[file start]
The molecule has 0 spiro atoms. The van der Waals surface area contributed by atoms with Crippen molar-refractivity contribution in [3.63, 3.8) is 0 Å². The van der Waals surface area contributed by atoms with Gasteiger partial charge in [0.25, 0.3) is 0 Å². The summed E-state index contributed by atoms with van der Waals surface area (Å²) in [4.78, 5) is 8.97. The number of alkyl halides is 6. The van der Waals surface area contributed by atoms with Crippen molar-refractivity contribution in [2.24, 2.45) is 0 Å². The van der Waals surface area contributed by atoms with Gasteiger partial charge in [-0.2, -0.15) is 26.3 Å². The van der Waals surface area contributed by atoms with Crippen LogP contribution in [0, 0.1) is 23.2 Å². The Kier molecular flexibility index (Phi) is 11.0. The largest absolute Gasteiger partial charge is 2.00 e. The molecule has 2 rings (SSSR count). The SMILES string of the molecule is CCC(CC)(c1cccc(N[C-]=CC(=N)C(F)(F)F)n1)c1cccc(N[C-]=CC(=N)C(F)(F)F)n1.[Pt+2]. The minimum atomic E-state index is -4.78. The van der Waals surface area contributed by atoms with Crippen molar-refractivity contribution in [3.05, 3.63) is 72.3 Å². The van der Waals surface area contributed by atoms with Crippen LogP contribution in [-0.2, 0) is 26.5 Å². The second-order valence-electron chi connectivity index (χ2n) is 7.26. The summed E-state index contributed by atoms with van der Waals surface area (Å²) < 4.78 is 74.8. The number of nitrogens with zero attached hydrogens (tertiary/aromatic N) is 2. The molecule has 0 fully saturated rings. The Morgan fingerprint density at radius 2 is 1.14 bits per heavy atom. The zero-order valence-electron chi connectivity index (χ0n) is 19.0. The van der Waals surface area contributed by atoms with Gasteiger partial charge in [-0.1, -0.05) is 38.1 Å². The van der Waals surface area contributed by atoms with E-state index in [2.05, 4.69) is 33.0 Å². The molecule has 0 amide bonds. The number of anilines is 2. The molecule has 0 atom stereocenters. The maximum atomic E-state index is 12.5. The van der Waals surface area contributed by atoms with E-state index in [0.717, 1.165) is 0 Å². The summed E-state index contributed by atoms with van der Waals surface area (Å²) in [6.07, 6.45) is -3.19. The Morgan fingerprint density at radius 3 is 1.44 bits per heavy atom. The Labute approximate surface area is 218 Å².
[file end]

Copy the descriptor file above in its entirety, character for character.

The molecule has 0 spiro atoms. The van der Waals surface area contributed by atoms with Crippen molar-refractivity contribution in [3.63, 3.8) is 0 Å². The van der Waals surface area contributed by atoms with Gasteiger partial charge in [0.25, 0.3) is 0 Å². The summed E-state index contributed by atoms with van der Waals surface area (Å²) in [4.78, 5) is 8.97. The number of alkyl halides is 6. The van der Waals surface area contributed by atoms with Crippen molar-refractivity contribution in [2.24, 2.45) is 0 Å². The van der Waals surface area contributed by atoms with Gasteiger partial charge in [-0.2, -0.15) is 26.3 Å². The van der Waals surface area contributed by atoms with Crippen LogP contribution in [0, 0.1) is 23.2 Å². The Kier molecular flexibility index (Phi) is 11.0. The largest absolute Gasteiger partial charge is 2.00 e. The molecule has 2 rings (SSSR count). The SMILES string of the molecule is CCC(CC)(c1cccc(N[C-]=CC(=N)C(F)(F)F)n1)c1cccc(N[C-]=CC(=N)C(F)(F)F)n1.[Pt+2]. The minimum atomic E-state index is -4.78. The van der Waals surface area contributed by atoms with Crippen molar-refractivity contribution in [3.05, 3.63) is 72.3 Å². The van der Waals surface area contributed by atoms with Crippen LogP contribution in [-0.2, 0) is 26.5 Å². The second-order valence-electron chi connectivity index (χ2n) is 7.26. The summed E-state index contributed by atoms with van der Waals surface area (Å²) < 4.78 is 74.8. The number of nitrogens with zero attached hydrogens (tertiary/aromatic N) is 2. The molecule has 0 fully saturated rings. The Morgan fingerprint density at radius 2 is 1.14 bits per heavy atom. The zero-order valence-electron chi connectivity index (χ0n) is 19.0. The van der Waals surface area contributed by atoms with Gasteiger partial charge in [-0.1, -0.05) is 38.1 Å². The van der Waals surface area contributed by atoms with E-state index in [2.05, 4.69) is 33.0 Å². The molecule has 0 amide bonds. The number of anilines is 2. The molecule has 0 atom stereocenters. The maximum atomic E-state index is 12.5. The van der Waals surface area contributed by atoms with E-state index in [0.717, 1.165) is 0 Å². The summed E-state index contributed by atoms with van der Waals surface area (Å²) in [6.07, 6.45) is -3.19. The Morgan fingerprint density at radius 3 is 1.44 bits per heavy atom. The Labute approximate surface area is 218 Å².